Random Blogness: 2nd Edition-isms

The kuo-toa attack.

At long last, I finally managed to get gaming again. Well, technically I started a Spirit of the Century game a few weeks ago, but it was held in near-100 degree heat and thus ended when my brain got fried after the first conflict. This time, I got a full session done as three of my friends and a host of NPCs approached the end of my long-running Night Below campaign. Night Below is a big boxed set for 2nd edition Advanced Dungeons & Dragons, and today marked the official conversion of the group over to the Pathfinder rules set. For the most part, the conversion has gone smoothly, although there are a few differences in game design that crop up here and there. For one, I’m not giving out 35,000gp a pop, since I use a low-treasure model for the game. The other big difference is that 20 low-level monsters simply are not a threat to a high-level group.

As of now, the group ranges in level from 9 to 13, with the PCs being at 12th level. One of the encounters called for a group of 20 kuo-toa (skum in my Pathfinder conversion, since there’s not a huge difference between the monsters’ roles) to fight the group. In 2nd edition, this isn’t a deadly encounter, but it’s somewhat dangerous because the PCs didn’t have a ton of hit points or resources, especially since abilities mostly leveled out after 9th level or so. In Pathfinder, hit points continue to increase linearly, and so does damage. So while a 2nd edition group might get worn down by lucky rolls from the kuo-toa, a Pathfinder group doesn’t break a sweat against them. In this case, the monsters were aided by a madness-causing stone obelisk, but once that obelisk was destroyed, the entire group of monsters got eliminated in literally one action, entirely wiped out as the group’s 13th-level sorcerer ally tested out his new elemental blast ability.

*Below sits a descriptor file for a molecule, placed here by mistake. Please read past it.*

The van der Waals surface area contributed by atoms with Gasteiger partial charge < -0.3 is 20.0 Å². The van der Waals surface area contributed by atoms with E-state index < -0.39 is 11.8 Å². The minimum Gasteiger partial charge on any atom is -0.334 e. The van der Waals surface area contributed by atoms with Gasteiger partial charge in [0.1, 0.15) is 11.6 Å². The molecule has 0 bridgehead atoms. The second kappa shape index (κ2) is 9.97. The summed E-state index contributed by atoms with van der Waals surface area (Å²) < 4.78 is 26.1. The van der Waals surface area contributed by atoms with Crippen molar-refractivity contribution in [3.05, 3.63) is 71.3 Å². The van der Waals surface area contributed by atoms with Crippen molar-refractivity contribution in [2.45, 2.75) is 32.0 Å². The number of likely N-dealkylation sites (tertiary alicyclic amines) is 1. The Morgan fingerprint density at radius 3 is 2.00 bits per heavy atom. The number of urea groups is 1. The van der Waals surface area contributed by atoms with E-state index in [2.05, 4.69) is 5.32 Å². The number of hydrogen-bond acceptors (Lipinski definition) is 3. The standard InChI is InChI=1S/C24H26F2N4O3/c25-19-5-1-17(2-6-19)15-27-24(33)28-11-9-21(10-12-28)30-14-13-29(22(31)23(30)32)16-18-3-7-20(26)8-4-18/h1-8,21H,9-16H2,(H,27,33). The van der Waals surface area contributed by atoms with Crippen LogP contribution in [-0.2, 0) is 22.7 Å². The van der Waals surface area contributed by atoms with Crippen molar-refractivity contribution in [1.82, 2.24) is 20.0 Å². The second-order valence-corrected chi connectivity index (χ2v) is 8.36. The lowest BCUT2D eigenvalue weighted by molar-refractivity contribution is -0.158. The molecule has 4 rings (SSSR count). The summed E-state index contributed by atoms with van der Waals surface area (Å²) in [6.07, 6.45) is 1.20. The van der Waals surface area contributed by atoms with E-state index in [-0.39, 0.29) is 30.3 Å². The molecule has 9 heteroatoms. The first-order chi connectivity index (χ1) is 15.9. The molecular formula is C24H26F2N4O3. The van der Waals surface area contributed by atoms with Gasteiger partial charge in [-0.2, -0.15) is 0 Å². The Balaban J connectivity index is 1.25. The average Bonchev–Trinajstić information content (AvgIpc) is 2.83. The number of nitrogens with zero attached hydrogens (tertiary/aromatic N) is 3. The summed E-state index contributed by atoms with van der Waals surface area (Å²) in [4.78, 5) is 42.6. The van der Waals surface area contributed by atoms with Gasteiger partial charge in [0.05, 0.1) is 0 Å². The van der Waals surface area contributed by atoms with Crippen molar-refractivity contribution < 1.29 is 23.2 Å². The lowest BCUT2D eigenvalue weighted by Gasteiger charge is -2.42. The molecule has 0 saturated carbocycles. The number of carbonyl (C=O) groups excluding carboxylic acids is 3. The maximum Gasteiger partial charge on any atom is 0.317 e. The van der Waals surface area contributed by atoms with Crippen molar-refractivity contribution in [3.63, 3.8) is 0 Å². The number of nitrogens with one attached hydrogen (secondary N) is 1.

There’s no real value judgment or edition warring to be done here – it’s just a difference in game design. AD&D heroes were still vulnerable against groups of a few dozen weaker monsters. Heroes of 3rd edition D&D or Pathfinder are almost never going to lose against a horde of low-level foes unless there is a higher-level villain using them to run interference. It’s comparable to the difference between the book and movie versions of Lord of the Rings – in the books, the Fellowship of the Ring could take down a few dozen orcs at great risk to themselves. In the movies, they mow down monsters left and right, especially near the end (you know, after they’ve gained some levels).

The group insisted on grinding through all the perils of the Sunless Sea in this campaign in hopes of being as powerful as possible before the final battle. Now they’re done, and have gained some allies along the way, including a group of four lovely devil-hunters that they met this session. So next time I run the game, they’ll be waging all-out war against an island full of aboleth, derro, mind flayers, devils, and worse. And that will be an epic battle that should tax the PCs’ abilities, since it’s a horde of high-level critters going after them.

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